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  1. Person Not Viewable

1. Title:   U.S., Social Security Death Index, 1935-2014 (database)
Publication:   citing Social Security Administration, Social Security Death Index, Master File

a. Note:   1930 U.S. Federal Census [see father's listing]
  Publication: Daily News-Record (Harrisonburg, Virginia) Published: March 28, 2003 Headline: Jessie S. Irvin Jessie Smith "Smitty" Irvin, 73, Hartwood, died Monday, March 24, 2003, at Mary Washington Hospital. Mr. Irvin was a well-known bluegrass musician and had held the world title of five-string banjo champion for five years and was named a member of the "First Generation" pioneer of bluegrass music by the International Bluegrass Museum. He was a Korean War veteran. He is survived by a daughter, Jessica Lynn Irvin of White Oak; two brothers, George Irvin of Louisa and Roy Irvin of Holladay, Tenn.; five sisters, Myrtle Green of Shelby, N.C., Donnis Lail and Nancy Carmouche, both of Locust Grove, Reba Turner of Ooltewah, Tenn., and Brenda Mullins of New Hope, and two grandchildren. A memorial service will be held from 1 to 4 p.m. Sunday at White Oak Rescue Squad. Please come as you are. Covenant Funeral Service in Frdericksburg is in charge of arrangements.
  Publication: The Free Lance-Star Published: 4/1/2003 Headline: Friends and family pay tribute to a bluegrass pioneer - Local bluegrass star Smitty Irvin brought an original style and a background that was in his blood to a world of fans. Byline: Rob Hedelt Donnis Lail says it's a good thing her brother, Hartwood's own Smitty Irvin, became a world-known musician and bluegrass pioneer with his banjo and piercing tenor. The Orange County resident says her Stafford County brother, who died last week, didn't get much of an education because he just couldn't stand school. "He and another brother--there were nine of us growing up in a little sharecropper's house in Shelby, N.C.--used to tell the teacher they needed to use the bathroom, then crawl out the window and walk several miles back home," she said. "Smitty didn't want to do anything but try to fix stuff and play music." The latter worked out pretty well for Irvin, by any measure. His talent was never in question, especially on the banjo, the instrument he used to win the national banjo pickin' title four times in the 1950s. Commercial success came as well, once Irvin followed his father, H.G. "Curly" Irvin, to Washington, playing the bluegrass music that had filled the Irvins' North Carolina home with the sounds of banjos, fiddles, mandolins and more from players who stopped in most nights. Before long, the five-string, three-finger style that Irvin's grandfather had helped pioneer had earned Smitty a spot in a band called the Texas Wildcats, which became the house band for a morning show hosted by a relatively new country and bluegrass musician in Washington, D.C. His name was Jimmy Dean and, in more than a dozen years on the air in Washington, he and his house band played with all the rising bluegrass and country stars, a cavalcade that include names like Roy Clark, Patsy Cline, Buck Owens and many more. Irvin also played with another group of bluegrass stars who drew legions of fans, Bill Harrell and the Virginians. Mark Newton of Stafford, the son of a bandmate of Irvin's who has become a bluegrass star in his own right, said it's not overstating it to call Smitty Irvin a bluegrass pioneer. "He came from an area rich in traditional bluegrass," said Newton, "the home of people like Earl Scruggs and others, bringing to the forefront that five-string, three-finger roll that was so different from the traditional claw-hammer style of playing." Newton said he was inspired by Irvin and other bluegrass pioneers he got to meet while with his father, Frog Newton, an accomplished bluegrass musician as well. Newton, who joined others at a memorial service at White Oak Rescue Squad on Sunday where Irvin's life and career were celebrated, said generations of fans have enjoyed Irvin's talented banjo playing and his singing. "But as a youngster, I was so impressed to be around one of the original bluegrass pioneers, that first generation of bluegrass players who made the music well known in this country and around the world," Newton said. Newton said that although Irvin was an extremely talented player, it was his stage presence and natural, "raised on it" feel for the music that made him special. Lail, who came with other family members when her father and Smitty made Hartwood home in the late 1960s, said her brother was almost as good at fixing things as he was at playing the banjo, a talent that has earned him spots in a bluegrass museum and a hall of fame. "In the junkyard he owned off Route 17 in Stafford, or at home, he was always working on some car or fixing a clock or a radio," said Lail. "He called it piddlin', but he could fix anything you put in front of him, from a guitar to a Corvair, which he developed a real knack for fixing." Whether for his music, his family connections or his flair with a wrench and screwdriver, Irvin's loss makes our community a little poorer. The consolation for music fans, especially those who love bluegrass: His recorded music will live on and entertain fans for generations. ROB HEDELT can be reached at The Free Lance-Star, 616 Amelia St., Fredericksburg, Va. 22401; by fax at 373-8455; by phone at 374-5415; or by e-mail at rhedelt@freelance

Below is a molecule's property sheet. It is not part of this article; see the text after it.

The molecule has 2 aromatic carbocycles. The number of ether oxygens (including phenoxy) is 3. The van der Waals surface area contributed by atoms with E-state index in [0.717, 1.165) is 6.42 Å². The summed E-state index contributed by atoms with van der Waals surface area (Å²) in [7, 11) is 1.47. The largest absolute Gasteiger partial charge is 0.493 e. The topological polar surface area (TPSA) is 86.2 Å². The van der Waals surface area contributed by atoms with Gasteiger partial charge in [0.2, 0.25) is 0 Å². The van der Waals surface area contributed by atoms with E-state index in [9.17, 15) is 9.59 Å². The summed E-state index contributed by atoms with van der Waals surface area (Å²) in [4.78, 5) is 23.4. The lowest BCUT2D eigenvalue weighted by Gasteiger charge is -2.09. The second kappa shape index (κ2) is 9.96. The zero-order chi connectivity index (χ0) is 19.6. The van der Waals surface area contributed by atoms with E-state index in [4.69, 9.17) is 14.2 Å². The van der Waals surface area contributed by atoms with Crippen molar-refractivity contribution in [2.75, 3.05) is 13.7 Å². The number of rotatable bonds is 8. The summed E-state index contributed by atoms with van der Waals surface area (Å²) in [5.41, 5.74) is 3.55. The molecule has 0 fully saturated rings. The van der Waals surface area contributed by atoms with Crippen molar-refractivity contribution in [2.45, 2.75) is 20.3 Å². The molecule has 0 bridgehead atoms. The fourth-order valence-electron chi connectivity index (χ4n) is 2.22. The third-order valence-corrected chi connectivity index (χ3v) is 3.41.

Bluegrass Generations - November 22, 2005 Name: Irvin, Smitty Born: 1930 State: NC Died: 2003 Age: 73 Gender: Male First recorded: 1957 at age 27 Last recorded: 1965 at age 35 Instrument: Banjo [Source:] is NOT responsible for the content of the GEDCOMs uploaded through the WorldConnect Program. The creator of each GEDCOM is solely responsible for its content.